Publications & Resources

“A Matter of Security, Privacy and Trust: A study of the principles and values of encryption in New Zealand”

Researchers/Authors: Dr Michael Dizon, Professor Ryan Ko, and Associate Professor Wayne Rumbles

Released 12 December 2019

New Zealand has a reasonably comprehensive and well-grounded legal regime and strategy for dealing with cybersecurity matters. However, there is one area that deserves further attention and discussion – encryption. Encryption is at the heart of and underpins many of the technologies and technical processes used for computer and network security, but current laws and policies do not expressly cover this significant technology.

Brief overview of conclusions and recommendations:

1. Laws and policies that undermine or weaken information security (whether intentionally or as an unintended effect) should be avoided.

2. Any laws and policies that seek to curb the development and use of encryption, or to limit the choice or availability of encryption technologies, should not be pursued.

3. The main issue is how can powers and measures that apply to encryption be improved to better balance law enforcement and public order values vis-à-vis human rights and freedoms.

4. The right against unreasonable search and seizure, and the right against self-incrimination, represent the final or ultimate line of protection or defence against potential abuse or unreasonable outcomes. The right against unreasonable search and seizure is particularly relevant to the issue of network operators and services being under the duty to offer reasonable assistance to intercept or collect the communications sought, while the right against self-incrimination is impacted by the forced disclosure of access information and passwords.

5. A principles- and values-based approach can serve as an overarching framework for assessing the validity, legitimacy or utility of existing or proposed laws, powers and measures concerning encryption.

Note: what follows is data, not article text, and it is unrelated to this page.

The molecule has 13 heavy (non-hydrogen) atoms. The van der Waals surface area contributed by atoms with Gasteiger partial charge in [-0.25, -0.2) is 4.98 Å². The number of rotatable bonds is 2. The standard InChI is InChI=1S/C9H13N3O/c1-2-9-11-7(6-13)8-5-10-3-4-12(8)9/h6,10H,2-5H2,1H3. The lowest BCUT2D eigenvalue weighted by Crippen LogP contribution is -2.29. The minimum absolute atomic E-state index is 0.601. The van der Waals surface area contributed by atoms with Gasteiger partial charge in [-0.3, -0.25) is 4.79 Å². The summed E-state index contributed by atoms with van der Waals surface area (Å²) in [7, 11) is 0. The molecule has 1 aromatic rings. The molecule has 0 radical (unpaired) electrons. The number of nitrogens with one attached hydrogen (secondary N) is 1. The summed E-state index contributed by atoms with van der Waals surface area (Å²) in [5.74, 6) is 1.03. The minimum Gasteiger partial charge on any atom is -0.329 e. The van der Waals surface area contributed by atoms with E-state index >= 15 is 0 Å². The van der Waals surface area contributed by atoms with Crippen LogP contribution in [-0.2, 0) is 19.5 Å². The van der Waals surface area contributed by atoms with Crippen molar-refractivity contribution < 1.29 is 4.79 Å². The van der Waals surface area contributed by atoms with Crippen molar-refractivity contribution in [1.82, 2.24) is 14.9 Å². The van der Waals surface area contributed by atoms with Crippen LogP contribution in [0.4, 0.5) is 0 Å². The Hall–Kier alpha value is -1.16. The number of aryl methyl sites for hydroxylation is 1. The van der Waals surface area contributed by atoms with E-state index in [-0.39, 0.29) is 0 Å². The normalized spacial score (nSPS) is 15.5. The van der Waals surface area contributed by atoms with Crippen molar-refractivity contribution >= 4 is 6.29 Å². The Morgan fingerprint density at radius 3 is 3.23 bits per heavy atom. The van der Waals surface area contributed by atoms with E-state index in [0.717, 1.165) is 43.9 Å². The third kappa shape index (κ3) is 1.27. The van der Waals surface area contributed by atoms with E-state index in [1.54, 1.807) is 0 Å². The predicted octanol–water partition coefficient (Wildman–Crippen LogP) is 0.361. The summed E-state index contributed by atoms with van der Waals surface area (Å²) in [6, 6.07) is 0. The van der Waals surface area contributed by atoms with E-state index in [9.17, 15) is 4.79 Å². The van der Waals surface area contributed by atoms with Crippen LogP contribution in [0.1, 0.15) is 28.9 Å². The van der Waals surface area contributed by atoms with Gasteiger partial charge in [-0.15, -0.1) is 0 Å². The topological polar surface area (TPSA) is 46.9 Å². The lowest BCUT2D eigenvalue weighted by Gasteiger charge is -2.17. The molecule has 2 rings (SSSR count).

6. Encryption fundamentally relies on trust; therefore, trust can act as an essential standard or criterion for evaluating whether a balance can be or has been struck among the competing private and public issues and concerns.

Full report in PDF – 200 pages
Media advisory, 12 December 2019
Link to the Principal Investigator’s webpage

“Government Use of Artificial Intelligence in New Zealand”

Researchers/Authors: Colin Gavaghan, James Maclaurin, Ali Knott, John Zerilli and Joy Liddicoat

Released 27 May 2019

This is the first major report from the Artificial Intelligence and the Law Project.  The overall focus of the report is on the regulatory issues surrounding uses of artificial intelligence (AI) in New Zealand.

There are many types of AI systems, and many spheres within which AI systems are used (in New Zealand and beyond).

Phase 1 of the project focuses on regulatory issues surrounding the use of predictive AI models in New Zealand government departments. As discussed in the report, while there are many types of AI model, the concept of a “predictive model” picks out a reasonably well-defined class of models that share certain commonalities and are fairly well characterisable as a regulatory target.

The report specifically focuses on the use of predictive models in the public sector because the researchers want to begin by discussing regulatory options in a sphere where the New Zealand Government can readily take action. New Zealand’s Government can relatively easily effect changes in the way its own departments and public institutions operate.

The report identifies and discusses a number of primary concerns:

•         Accuracy

•         Human control